3 large Kansas school districts to open after Labor Day
TOPEKA, Kan. (AP) — Three of Kansas' largest school districts have voted not to resume classes until after Labor Day because of the threat of the coronavirus pandemic.
The Wichita district's Board of Education voted Thursday to delay school until after the holiday, and also approved two online alternatives for families who are leery of returning their students to school too soon.
On Wednesday, the Blue Valley and Shawnee Mission districts in Johnson County announced their decisions to postpone the school year, he same day the Kansas State Board of Education rejected Gov. Laura Kelly’s order that all districts in the state delay reopening.
Officials in the districts cited a surge in COVID-19 cases and said they were concerned that opening before Labor Day would endanger the health of students, faculty and staff. The three districts together had 100,000 students during the 2019-20 school year, about 19% of the state's 519,000 public K-12 school pupils.
“We are currently not doing well in Johnson County. … Our case numbers are abysmal for June and July,” Shelby Rebeck, Shawnee Mission’s health services coordinator said at a board meeting Wednesday. She said the county health department would offer guidance on when schools should return, The Kansas City Star reported.
As of Thursday morning, Johnson County had reported 4,161 confirmed coronavirus cases, an increase of 352 since Monday. The county has had 96 deaths from the disease. The number of infections is thought to be far higher because many people have not been tested, and studies suggest people can be infected with the virus without feeling sick.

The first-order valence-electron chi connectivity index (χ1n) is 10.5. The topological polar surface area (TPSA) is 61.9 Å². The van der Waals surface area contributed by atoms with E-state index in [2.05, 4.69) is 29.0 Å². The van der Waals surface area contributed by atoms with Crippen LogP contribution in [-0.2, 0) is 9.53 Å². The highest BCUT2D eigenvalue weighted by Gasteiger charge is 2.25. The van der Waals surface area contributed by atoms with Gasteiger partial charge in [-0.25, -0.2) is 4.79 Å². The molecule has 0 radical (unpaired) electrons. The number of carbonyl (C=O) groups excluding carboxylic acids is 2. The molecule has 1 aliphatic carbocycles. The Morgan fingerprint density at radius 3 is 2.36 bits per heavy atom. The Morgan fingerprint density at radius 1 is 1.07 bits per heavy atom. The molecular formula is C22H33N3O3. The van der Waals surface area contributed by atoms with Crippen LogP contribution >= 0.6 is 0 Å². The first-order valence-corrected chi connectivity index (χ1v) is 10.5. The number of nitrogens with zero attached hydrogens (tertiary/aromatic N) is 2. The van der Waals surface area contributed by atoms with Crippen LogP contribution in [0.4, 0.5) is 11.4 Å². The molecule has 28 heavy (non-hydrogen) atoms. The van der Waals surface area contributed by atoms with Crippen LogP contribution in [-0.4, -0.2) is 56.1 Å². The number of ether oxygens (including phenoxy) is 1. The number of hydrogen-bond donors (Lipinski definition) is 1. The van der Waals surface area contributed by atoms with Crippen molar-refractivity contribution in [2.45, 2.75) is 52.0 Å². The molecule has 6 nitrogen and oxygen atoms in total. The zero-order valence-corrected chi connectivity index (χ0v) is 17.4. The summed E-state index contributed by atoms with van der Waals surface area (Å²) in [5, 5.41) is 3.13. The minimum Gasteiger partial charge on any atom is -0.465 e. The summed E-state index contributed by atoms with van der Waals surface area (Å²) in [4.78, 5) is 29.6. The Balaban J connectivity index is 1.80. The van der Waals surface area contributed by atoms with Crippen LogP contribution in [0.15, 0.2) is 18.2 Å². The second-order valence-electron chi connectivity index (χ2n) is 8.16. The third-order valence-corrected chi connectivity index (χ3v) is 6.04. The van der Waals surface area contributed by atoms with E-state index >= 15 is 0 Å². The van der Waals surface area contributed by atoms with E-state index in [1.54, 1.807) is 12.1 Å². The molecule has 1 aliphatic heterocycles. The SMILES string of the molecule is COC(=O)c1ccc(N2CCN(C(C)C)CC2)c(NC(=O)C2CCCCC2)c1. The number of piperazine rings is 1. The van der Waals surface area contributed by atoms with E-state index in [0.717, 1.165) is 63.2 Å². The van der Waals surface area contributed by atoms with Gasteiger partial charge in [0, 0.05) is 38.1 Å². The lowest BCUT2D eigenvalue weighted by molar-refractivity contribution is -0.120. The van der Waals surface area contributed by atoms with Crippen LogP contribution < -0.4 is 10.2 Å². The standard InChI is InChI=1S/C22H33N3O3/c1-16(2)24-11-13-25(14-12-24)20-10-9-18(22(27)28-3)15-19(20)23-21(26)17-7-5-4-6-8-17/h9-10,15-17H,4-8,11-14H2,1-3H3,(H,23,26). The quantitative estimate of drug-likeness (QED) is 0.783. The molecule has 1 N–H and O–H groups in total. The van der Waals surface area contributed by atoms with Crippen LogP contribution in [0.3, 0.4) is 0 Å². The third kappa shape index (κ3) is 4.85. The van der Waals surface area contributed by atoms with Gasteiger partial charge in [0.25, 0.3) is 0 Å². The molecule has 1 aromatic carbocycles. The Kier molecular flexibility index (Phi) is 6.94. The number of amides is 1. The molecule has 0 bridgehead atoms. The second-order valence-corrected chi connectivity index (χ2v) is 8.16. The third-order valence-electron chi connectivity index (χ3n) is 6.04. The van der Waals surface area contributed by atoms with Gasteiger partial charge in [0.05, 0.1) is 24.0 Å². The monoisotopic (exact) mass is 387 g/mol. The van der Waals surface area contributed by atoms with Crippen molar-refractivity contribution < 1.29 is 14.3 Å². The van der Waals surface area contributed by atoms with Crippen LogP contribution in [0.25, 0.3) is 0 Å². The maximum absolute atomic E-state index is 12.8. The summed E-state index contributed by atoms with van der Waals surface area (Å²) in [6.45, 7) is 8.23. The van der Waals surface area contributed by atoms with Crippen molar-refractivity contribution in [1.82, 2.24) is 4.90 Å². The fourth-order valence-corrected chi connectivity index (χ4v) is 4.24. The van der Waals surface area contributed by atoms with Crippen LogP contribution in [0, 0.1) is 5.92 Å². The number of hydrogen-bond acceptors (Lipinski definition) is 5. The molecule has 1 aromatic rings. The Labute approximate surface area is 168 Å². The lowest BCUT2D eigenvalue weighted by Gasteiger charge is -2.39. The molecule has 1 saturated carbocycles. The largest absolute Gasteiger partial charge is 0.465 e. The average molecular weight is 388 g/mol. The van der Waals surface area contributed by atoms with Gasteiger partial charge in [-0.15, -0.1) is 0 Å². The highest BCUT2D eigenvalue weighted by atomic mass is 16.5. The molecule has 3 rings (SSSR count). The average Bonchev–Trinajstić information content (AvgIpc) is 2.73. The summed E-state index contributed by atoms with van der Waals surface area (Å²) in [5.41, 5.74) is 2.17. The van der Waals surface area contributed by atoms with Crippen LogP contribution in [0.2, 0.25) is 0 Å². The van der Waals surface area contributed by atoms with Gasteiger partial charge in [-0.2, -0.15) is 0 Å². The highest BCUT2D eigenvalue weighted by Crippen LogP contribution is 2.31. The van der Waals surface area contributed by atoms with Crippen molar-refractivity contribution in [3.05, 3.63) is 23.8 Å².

In Kansas City, Kansas, the school board voted Tuesday to delay in-person classes for the first nine weeks of the school year, with students spending that time getting online instruction instead. The Topeka School District has also announced plans to open schools remotely on Sept. 9.
The Wichita district’s two alternative methods to in-person classes will be MySchool Remote, a 100% online curriculum that would essentially duplicate the in-person curriculum with teacher instruction, and Education Imagine Academy, a full-time virtual school that will allow students to work at their own pace using recorded instructional material, with teachers available to help if needed.
Meanwhile, two Kansas State University graduates are suing the university, saying they did not get the education they paid for after classes went online in March because of the pandemic.
The class-action lawsuit filed by Noah Plank and John Garfolo, both of Salina, is similar to lawsuits filed against universities throughout the country, including the University of Kansas, after campuses closed in the spring.
The lawsuit claims the university has not offered refunds of tuition or fees even though 58% of the semester was conducted virtually.
Kansas State officials said they would not comment on ongoing litigation.
Tuition and fees vary depending on a student’s course of study. The lawsuit, which was filed July 7 in federal court in Kansas, claims the class action covers thousands of students who are owed a total of more than $5 million.